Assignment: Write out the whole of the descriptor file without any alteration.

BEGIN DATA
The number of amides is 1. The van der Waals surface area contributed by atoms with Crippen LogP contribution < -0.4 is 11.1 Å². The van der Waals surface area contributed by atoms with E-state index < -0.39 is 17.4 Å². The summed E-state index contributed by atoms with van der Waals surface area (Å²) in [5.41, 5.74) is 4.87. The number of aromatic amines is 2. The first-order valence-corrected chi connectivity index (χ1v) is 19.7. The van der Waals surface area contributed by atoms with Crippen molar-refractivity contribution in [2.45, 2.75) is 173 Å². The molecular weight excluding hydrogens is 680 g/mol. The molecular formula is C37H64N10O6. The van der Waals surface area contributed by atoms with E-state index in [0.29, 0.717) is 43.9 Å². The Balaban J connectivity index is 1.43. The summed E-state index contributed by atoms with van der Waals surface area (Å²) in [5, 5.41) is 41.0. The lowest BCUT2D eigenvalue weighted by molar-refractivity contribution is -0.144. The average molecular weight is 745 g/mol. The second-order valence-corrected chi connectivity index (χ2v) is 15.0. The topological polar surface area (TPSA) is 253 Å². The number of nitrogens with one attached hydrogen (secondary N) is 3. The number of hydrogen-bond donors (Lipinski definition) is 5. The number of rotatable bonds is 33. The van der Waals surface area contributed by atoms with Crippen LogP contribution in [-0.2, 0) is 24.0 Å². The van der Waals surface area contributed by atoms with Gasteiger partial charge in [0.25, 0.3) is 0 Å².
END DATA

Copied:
The number of amides is 1. The van der Waals surface area contributed by atoms with Crippen LogP contribution < -0.4 is 11.1 Å². The van der Waals surface area contributed by atoms with E-state index < -0.39 is 17.4 Å². The summed E-state index contributed by atoms with van der Waals surface area (Å²) in [5.41, 5.74) is 4.87. The number of aromatic amines is 2. The first-order valence-corrected chi connectivity index (χ1v) is 19.7. The van der Waals surface area contributed by atoms with Crippen molar-refractivity contribution in [2.45, 2.75) is 173 Å². The molecular weight excluding hydrogens is 680 g/mol. The molecular formula is C37H64N10O6. The van der Waals surface area contributed by atoms with E-state index in [0.29, 0.717) is 43.9 Å². The Balaban J connectivity index is 1.43. The summed E-state index contributed by atoms with van der Waals surface area (Å²) in [5, 5.41) is 41.0. The lowest BCUT2D eigenvalue weighted by molar-refractivity contribution is -0.144. The average molecular weight is 745 g/mol. The second-order valence-corrected chi connectivity index (χ2v) is 15.0. The topological polar surface area (TPSA) is 253 Å². The number of nitrogens with one attached hydrogen (secondary N) is 3. The number of hydrogen-bond donors (Lipinski definition) is 5. The number of rotatable bonds is 33. The van der Waals surface area contributed by atoms with Crippen LogP contribution in [-0.2, 0) is 24.0 Å². The van der Waals surface area contributed by atoms with Gasteiger partial charge in [0.25, 0.3) is 0 Å².